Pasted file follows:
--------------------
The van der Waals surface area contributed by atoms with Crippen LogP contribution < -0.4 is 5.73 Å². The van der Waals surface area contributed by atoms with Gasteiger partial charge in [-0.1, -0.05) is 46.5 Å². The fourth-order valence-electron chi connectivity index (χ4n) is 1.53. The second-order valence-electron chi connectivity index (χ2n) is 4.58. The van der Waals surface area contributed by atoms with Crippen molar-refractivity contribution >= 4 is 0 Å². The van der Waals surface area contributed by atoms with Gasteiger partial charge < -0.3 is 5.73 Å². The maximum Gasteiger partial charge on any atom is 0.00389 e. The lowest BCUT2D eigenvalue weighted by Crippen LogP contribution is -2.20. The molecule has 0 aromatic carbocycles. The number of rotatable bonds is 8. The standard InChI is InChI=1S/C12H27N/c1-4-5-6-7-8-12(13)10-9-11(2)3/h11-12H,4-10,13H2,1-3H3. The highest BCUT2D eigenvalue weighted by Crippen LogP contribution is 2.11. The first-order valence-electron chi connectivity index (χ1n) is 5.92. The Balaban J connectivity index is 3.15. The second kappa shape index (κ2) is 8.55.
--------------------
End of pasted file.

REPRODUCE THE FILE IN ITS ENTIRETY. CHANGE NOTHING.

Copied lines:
The van der Waals surface area contributed by atoms with Crippen LogP contribution < -0.4 is 5.73 Å². The van der Waals surface area contributed by atoms with Gasteiger partial charge in [-0.1, -0.05) is 46.5 Å². The fourth-order valence-electron chi connectivity index (χ4n) is 1.53. The second-order valence-electron chi connectivity index (χ2n) is 4.58. The van der Waals surface area contributed by atoms with Crippen molar-refractivity contribution >= 4 is 0 Å². The van der Waals surface area contributed by atoms with Gasteiger partial charge < -0.3 is 5.73 Å². The maximum Gasteiger partial charge on any atom is 0.00389 e. The lowest BCUT2D eigenvalue weighted by Crippen LogP contribution is -2.20. The molecule has 0 aromatic carbocycles. The number of rotatable bonds is 8. The standard InChI is InChI=1S/C12H27N/c1-4-5-6-7-8-12(13)10-9-11(2)3/h11-12H,4-10,13H2,1-3H3. The highest BCUT2D eigenvalue weighted by Crippen LogP contribution is 2.11. The first-order valence-electron chi connectivity index (χ1n) is 5.92. The Balaban J connectivity index is 3.15. The second kappa shape index (κ2) is 8.55.